{MORE: Solo calls Sweden cowards | U.S. fans use dog photos in effort to console Press}

The obvious answer to the second question will be outside back and central midfield, adjudging from Brazil. Western New York’s Jaelene Hinkle has already seen time with the full team and Chicago’s speedy outside back pairing of Arin Gilliland and Casey Short would also be worthy of a look given Ellis’ stated preferences for that position.

Central midfield is where it gets a bit tricky. Clearly, France dominated the midfield in the second game of the tournament. If the U.S. is to win battles in the center of the park against the top tier teams,  more technical, cerebral players in the midfield will be needed. Here, it might make more sense for Ellis to go younger. Rose Lavelle, who’s in her final year at Wisconsin, and has already seen some time with the full national team, could be an option. Andi Sullivan, a junior at Stanford, could be another player for Ellis to take a look at. Sullivan would allow Morgan Brian to return to her natural attacking midfield position.

In NWSL, Chicago’s Danielle Colaprico could get another look with the national team. While she won Rookie of the Year honors last year as a defensive midfielder, she played almost every conceivable midfield position superbly while at the University of Virginia. Moreover, her ability to take set pieces could make her a valuable asset to the team moving forward.

Of course, the players listed here are far from an all-encompassing list and  it may be a bit premature to predict how Ellis and U.S. Soccer decide to move forward from a personnel standpoint. It is, however, worth some consideration.

3) Pressure on the Youth Teams

For the last several cycles, the U.S. has failed to find success at the youth level, with the last youth World Cup title coming in the 2012 U-20 World Cup.  While the youth national teams aren’t perhaps as results focused as the full team given that the primary purpose of youth national to help mold the talent that will fill the full team ranks in the future, the results of recent youth teams have disappointing.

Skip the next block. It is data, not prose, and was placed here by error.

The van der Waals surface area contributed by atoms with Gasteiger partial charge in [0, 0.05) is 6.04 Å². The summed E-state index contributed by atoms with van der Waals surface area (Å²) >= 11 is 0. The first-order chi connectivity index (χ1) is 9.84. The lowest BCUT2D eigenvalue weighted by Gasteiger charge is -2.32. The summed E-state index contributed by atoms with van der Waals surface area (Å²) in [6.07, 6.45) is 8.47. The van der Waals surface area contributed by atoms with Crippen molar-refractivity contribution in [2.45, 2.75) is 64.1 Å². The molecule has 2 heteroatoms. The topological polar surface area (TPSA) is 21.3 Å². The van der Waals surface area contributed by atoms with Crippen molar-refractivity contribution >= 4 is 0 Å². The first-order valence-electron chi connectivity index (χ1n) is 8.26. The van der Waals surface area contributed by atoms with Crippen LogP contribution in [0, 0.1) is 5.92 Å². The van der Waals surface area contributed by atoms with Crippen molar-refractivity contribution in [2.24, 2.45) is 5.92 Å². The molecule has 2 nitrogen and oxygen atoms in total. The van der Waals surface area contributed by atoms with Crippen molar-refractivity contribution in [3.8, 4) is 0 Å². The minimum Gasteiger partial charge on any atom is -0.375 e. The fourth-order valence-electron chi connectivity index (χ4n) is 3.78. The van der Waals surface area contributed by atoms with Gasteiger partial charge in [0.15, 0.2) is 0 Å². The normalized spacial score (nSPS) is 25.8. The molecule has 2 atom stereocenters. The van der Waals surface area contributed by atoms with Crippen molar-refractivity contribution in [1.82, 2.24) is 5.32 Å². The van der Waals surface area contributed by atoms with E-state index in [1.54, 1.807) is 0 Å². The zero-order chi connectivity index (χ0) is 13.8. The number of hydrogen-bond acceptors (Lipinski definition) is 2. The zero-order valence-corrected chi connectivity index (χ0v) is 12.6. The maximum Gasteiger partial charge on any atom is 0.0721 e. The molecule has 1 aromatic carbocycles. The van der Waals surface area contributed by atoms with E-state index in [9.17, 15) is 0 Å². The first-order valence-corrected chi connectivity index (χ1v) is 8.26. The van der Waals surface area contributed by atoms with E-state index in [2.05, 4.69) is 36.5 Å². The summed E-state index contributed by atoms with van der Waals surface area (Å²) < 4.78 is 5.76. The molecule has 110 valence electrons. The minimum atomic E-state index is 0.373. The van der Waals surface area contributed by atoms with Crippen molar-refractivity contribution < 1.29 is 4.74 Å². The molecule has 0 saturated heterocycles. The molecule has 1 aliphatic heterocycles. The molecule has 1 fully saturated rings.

To recap, the 2012 U-17 team was bounced from the World Cup on goal differential, while in 2014, the U-17 team failed to qualify after falling to Mexico on penalty kicks during the CONCACAF qualifying tournament. In August 2014, the U-20 team failed to advance past the quarterfinals, where they lost to North Korea on penalty kicks (you sensing a pattern here regarding penalties yet?).

{CURREN: Things learned from U.S.’s shocking quarterfinal loss to Sweden}

The U.S. will have two chances to turn recent results around this fall starting with U-17 World Cup this October in Jordan, followed by U-20 World Cup this November-December in Papua New Guinea.

In the last couple of years, US Soccer has invested money in bolstering the girls/women’s development program. Surely, the powers that be in US Soccer will want to see a return on that investment. Will the federation be more desirous of a youth title this fall after the full team’s plunge off the medal stand in Rio?

These and many other questions will be debated and discussed for weeks and months to come. Albeit penalty kicks are a cruel way to lose in soccer, the USWNT enters a new world following Friday’s exit. In uncharted waters, how does the team, the staff, and federation respond?